Many logging methods mentioned above also allow you to use message templates while logging information about the available data or information. These message templates may contain placeholders for which we can specify arguments. The following example shows how you can specify the placeholders and inject your data in logged messages.

string email = "james.peter@example.com";
_logger.LogInformation("A user with the email: {userEmail} logged in at {loginTime}", email, DateTime.Now);

The above line will output the following log message.

A user with the email: james.peter@example.com logged in at 12/18/2020 00:13:43

What is Logging Event ID

Many logging methods accept an ‘Event Id’ parameter which is an event identified and it can be used to group related log messages. For example, you can create unique event identifiers in your application as follows.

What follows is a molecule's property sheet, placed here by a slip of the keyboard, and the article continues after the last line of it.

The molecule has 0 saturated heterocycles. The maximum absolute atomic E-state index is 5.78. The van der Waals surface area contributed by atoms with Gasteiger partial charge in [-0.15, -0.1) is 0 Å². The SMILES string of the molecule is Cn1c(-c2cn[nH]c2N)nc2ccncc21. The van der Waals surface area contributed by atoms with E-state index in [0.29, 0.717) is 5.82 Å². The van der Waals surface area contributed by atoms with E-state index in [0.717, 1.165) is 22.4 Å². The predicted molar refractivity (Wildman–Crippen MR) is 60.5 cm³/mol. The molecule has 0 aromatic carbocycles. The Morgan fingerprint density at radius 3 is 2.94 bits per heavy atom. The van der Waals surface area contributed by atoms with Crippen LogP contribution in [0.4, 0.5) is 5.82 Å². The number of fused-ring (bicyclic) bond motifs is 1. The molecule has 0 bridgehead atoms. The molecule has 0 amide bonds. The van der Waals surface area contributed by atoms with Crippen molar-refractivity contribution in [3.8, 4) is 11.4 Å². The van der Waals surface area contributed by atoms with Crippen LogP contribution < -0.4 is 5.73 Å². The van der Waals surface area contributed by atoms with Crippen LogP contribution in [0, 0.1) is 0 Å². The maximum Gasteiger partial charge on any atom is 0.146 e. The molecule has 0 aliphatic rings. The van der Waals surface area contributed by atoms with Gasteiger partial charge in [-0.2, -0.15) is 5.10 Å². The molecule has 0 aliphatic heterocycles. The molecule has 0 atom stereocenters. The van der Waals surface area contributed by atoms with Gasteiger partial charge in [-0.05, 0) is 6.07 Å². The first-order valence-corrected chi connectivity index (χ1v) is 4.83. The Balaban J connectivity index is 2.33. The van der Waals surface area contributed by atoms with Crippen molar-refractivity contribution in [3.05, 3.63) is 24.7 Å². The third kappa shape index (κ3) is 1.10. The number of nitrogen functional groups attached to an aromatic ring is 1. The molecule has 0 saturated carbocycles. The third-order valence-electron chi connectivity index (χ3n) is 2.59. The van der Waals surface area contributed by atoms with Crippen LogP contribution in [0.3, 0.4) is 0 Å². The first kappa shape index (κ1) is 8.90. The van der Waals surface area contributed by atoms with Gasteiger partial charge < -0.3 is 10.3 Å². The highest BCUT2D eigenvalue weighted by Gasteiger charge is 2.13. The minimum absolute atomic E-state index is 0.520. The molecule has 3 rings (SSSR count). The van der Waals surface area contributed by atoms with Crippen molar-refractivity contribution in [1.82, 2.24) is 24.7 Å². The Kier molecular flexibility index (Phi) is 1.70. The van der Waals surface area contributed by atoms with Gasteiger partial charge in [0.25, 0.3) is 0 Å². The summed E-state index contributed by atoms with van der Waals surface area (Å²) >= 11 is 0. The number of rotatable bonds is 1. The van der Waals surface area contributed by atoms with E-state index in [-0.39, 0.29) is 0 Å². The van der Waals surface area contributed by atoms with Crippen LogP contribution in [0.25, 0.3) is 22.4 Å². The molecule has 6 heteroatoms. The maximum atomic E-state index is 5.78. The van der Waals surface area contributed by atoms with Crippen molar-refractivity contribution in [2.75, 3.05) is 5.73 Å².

internal static class AppLoggingEvents
{
    internal const int Create = 1000;
    internal const int Read = 1001;
    internal const int Update = 1002;
    internal const int Delete = 1003;

    internal const int Error = 3000;
    internal const int RecordNotFound = 4000;
}

Now all log messages related to creating objects or database records can be given a unique logging event id of 1000.

_logger.LogInformation(AppLoggingEvents.Create, "Creating Product");

The usage of event Ids is provider specific, some logging providers may display these event Ids while logging messages and others may simply ignore it. Some logging providers can even store these event Ids and can also provide a facility to filter log messages by event Ids. For example, you may want to view all log messages related to AppLoggingEvents.Error.